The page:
- Buster Olney, Senior Writer, ESPN The Magazine
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A scout who saw Yasiel Puig in spring training provided this report in March:
He plays hard -- really, really hard.
He’s got big-time power, to all fields.
He can run like crazy.
He’s got a great arm.
And, the scout said, with zero emotion, "Other players are going to hate him."
Every game is filled with small gestures of acknowledgment and respect between brothers of the game. Before batting practice, rival players wave to each other across the field. There are handshakes and hugs among players wearing different uniforms. When Derek Jeter walks to the plate today for his first at-bat of the season, he will nod at the home plate umpire and likely tap the catcher on the shin guard with his bat. If he gets a hit, Royals first baseman Eric Hosmer probably will congratulate him and welcome him back.
Before the first pitch of Game 7 of the 2001 World Series, Jeter stepped into the batter’s box and looked out at the mound at Curt Schilling, and the two men greeted each other with their eyes, like two boxers tapping gloves before the start of a heavyweight fight.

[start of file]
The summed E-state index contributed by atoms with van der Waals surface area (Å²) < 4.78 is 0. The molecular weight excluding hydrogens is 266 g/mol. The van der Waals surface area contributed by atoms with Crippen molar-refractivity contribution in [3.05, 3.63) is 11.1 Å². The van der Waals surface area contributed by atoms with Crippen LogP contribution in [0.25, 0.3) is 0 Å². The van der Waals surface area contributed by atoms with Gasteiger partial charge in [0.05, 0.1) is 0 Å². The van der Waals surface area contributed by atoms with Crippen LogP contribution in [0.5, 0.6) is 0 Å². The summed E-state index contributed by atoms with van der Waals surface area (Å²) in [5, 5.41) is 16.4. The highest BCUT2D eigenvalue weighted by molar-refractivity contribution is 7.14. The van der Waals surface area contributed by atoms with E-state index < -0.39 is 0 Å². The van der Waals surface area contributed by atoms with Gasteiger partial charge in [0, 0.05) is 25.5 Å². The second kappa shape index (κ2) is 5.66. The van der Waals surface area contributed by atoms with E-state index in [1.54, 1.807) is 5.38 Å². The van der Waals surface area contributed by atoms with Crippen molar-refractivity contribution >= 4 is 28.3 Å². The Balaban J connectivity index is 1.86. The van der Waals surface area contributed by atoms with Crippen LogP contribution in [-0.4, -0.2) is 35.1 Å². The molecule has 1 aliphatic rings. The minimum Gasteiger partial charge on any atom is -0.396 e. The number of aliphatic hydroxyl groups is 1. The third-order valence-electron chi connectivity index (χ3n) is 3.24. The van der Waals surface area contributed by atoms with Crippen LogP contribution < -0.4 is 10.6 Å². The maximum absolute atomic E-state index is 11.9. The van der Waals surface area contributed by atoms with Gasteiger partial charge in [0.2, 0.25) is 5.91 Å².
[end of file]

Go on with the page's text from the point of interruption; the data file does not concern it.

It’s part of the game and has been for a lot longer than even old-timers like to admit.
What the scout saw in Puig in spring training was someone who played as if he were the only person on the field. Without the niceties and with the body language that makes it clear that he believes he is the best player on the field and everybody else should get the heck out of the way. And it’s working for him. He’s hitting .394 and has been a driving force for the Dodgers in their push from the bottom of the National League West.